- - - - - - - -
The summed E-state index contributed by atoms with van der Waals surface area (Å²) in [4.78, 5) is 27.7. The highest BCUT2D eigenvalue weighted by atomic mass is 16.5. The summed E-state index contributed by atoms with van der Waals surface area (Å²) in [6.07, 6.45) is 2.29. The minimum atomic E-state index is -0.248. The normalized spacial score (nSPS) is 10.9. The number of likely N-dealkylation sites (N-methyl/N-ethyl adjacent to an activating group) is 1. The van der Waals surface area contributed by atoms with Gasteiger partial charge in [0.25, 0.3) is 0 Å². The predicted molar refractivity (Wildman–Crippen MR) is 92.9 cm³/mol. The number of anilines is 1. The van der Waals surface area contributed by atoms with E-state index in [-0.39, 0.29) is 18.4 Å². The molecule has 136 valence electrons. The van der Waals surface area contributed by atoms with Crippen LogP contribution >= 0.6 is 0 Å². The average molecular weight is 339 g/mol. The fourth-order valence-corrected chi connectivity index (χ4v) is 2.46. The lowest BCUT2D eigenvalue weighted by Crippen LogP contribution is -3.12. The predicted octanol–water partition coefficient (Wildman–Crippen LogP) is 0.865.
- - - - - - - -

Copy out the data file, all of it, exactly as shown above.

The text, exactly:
The summed E-state index contributed by atoms with van der Waals surface area (Å²) in [4.78, 5) is 27.7. The highest BCUT2D eigenvalue weighted by atomic mass is 16.5. The summed E-state index contributed by atoms with van der Waals surface area (Å²) in [6.07, 6.45) is 2.29. The minimum atomic E-state index is -0.248. The normalized spacial score (nSPS) is 10.9. The number of likely N-dealkylation sites (N-methyl/N-ethyl adjacent to an activating group) is 1. The van der Waals surface area contributed by atoms with Gasteiger partial charge in [0.25, 0.3) is 0 Å². The predicted molar refractivity (Wildman–Crippen MR) is 92.9 cm³/mol. The number of anilines is 1. The van der Waals surface area contributed by atoms with E-state index in [-0.39, 0.29) is 18.4 Å². The molecule has 136 valence electrons. The van der Waals surface area contributed by atoms with Crippen LogP contribution >= 0.6 is 0 Å². The average molecular weight is 339 g/mol. The fourth-order valence-corrected chi connectivity index (χ4v) is 2.46. The lowest BCUT2D eigenvalue weighted by Crippen LogP contribution is -3.12. The predicted octanol–water partition coefficient (Wildman–Crippen LogP) is 0.865.